I have read many great things about this place and the last time I came here, admittedly a busy Friday lunch time, I couldn't even get a table!
Tonight, I wasn't taking any chances; I had arranged for my friend and I to arrive at five-thirty on the dot. This being their opening time for the evening. We weren't the only ones thinking along these lines either, as there was already a couple eagerly waiting by the entrance.
Since the doors had not yet opened, we decided to wait patiently under the protection of our umbrella. In the next few minutes, three more groups of people arrived and I felt impulsed to move closer to the entrance behind the first couple. I felt them cautiously eye me up as I did this, but I didn't care. I wanted a table tonight, no matter what.
Luckily, we didn't have to wait too long for the doors to open. As we entered, I proceeded to ask for a table for two, a little nervously when I saw the huge list of 'reservations'. We were given a table on their ground floor by the window. It looked a little cramped, so I very nicely asked for a table upstairs. The waitress muttered something to the waiter in their mother tongue and the waiter nodded before they ushered us upstairs - without a smile I might add.
Upstairs on the first floor, there are a few four person booths with strategically scattered wooden tables for four and two around the rest of the room. A technicolour stained glass window formation sits alongside the booths. The bare red brick walls, with wooden beams running across the ceiling gave this room an almost barn conversion feel. I was impressed by how tastefully decorated and upmarket this place was compared to some of the other dumpling houses in Chinatown, Melbourne.
We grabbed a two person table and were promptly presented with menus. The menu had a few pages displaying photo images of the dishes. Always helpful when you are trying to picture what a dish looks like when you have absolutely no idea...
The first picture on the first page was that of HuTong's infamous 'Shao Long Baos' or more precisely Xiao Long Bao ($10.80 for 8). I decided that we had to have them. My friend duly agreed. We also decided to try the 'Szechuan Chilli Wontons'. Being careful not to order too much, we decided to go for just one main dish - the 'Prawn and Eggplant Szechuan Chilli' Claypot' and one steamed rice to share.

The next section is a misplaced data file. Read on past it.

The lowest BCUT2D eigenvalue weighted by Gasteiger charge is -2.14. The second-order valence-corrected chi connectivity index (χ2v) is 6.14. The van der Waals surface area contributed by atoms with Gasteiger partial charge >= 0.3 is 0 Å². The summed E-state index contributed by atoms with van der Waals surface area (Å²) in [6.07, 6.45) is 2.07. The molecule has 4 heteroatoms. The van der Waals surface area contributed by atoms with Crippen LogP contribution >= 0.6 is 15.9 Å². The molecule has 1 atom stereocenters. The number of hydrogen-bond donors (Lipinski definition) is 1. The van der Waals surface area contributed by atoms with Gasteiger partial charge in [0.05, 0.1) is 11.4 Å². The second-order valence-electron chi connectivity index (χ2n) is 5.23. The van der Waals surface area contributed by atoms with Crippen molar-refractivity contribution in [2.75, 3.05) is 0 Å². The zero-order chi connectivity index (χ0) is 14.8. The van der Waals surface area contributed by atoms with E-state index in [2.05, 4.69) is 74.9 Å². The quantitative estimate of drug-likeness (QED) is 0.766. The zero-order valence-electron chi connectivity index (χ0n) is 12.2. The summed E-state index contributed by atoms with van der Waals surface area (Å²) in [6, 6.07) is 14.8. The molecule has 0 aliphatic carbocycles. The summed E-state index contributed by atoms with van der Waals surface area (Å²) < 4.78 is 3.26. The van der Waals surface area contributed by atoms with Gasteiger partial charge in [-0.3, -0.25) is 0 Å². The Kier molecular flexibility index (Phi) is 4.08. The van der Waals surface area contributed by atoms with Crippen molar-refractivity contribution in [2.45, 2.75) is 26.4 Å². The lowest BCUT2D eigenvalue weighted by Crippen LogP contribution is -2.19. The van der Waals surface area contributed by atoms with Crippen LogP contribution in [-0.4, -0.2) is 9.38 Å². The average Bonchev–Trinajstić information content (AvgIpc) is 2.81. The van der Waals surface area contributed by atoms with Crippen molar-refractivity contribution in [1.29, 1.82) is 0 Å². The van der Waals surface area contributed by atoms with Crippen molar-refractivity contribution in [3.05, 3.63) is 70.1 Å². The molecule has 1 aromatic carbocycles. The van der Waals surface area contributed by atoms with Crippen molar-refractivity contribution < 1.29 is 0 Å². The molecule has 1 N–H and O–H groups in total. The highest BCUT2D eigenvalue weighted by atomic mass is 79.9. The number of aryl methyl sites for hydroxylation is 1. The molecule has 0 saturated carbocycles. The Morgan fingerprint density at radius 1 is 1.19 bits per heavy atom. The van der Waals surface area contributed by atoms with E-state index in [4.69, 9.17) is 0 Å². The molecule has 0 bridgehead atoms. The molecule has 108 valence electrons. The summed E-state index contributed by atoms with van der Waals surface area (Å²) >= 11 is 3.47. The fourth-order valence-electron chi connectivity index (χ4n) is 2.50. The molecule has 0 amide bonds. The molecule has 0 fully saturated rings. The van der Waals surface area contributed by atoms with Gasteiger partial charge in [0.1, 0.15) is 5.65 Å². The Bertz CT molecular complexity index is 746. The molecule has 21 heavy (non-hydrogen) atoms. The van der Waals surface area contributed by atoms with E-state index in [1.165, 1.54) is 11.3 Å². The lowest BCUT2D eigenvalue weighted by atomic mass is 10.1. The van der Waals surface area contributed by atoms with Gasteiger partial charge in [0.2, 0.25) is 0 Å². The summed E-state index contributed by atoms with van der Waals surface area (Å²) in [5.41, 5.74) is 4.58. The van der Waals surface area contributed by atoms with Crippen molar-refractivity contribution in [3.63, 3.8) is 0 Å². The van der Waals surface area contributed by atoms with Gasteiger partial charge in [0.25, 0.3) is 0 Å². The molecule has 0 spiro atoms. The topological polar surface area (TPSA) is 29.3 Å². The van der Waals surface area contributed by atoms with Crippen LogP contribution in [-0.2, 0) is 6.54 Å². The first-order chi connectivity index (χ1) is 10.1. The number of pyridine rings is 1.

A pot of Chinese tea was ordered to refresh our palates. I personally don't like to drink anything other than this with a Chinese meal; I really don't find beer or wine complimentary.
Our chilli wontons were the first of the trio of dishes to arrive. They were steamed wontons in Szechuan chilli sauce with a sprinkling of spring onions (scallions). You get eight of these little wontons and they were really rather tasty. Although they weren't as steaming hot as we had expected them to be. Instead they were just on the warm side of tepid.
Furthermore, not being a big fan of aniseed, I did at one point get a pretty strong taste of it which annoyingly wouldn't go away. Nevertheless, this did not stop me from devouring them and I can confidently say that I would quite happily eat these again.
The steaming Xiao Long Baos arrived as a set of octuplets in a bamboo steamer. These are a Shanghai speciality and are simply known as soup dumplings. That's right, they contain soup!
The unleavened flour dumpling skins were soft and a little translucent. They were steaming hot and tasted oh so deliciously good. Using your chopsticks, simply pick them up by pinching the tops. With your other hand, hold your spoon or bowl close by so that you can swiftly transfer the dumpling into your spoon or bowl so as to avoid them falling onto the table, which God forbid if that were to happen.
Be careful when biting into these babies as the soup inside will naturally squirt out. We both concluded that these were really good soup dumplings. The meat inside was well minced and seasoned, and the soup was deliciously subtle. Excuse the slightly out of focus photo...
The last dish to arrive was the Szechuan chilli prawn and eggplant claypot. It was certainly a substantial size. The aubergine didn't taste bitter and the prawns had been floured before they were cooked.
However, there were only about seven or eight prawns in the claypot. Considering that this is a $20.80 dish, we expected there to be more prawns. So it was a little disappointing to find so little amongst the layers of aubergine slices. Altogether though, a well rounded and robust dish which wasn't too spicy, but perhaps a touch stingy with the prawns.
We polished off the wontons and the dumplings, but we really couldn't manage all the eggplant. And that is only, because we were full and pretty eggplanted out.
I would give these soup dumplings gold stars and they really were the highlight of my meal. It is certainly worth a trip to HuTong's for their Shao Long Baos. I wonder if they do take out...
HuTong Dumpling Bar
14-16 Market Lane, Melbourne VIC 3000
Tel: +61 (0)3 9650 8128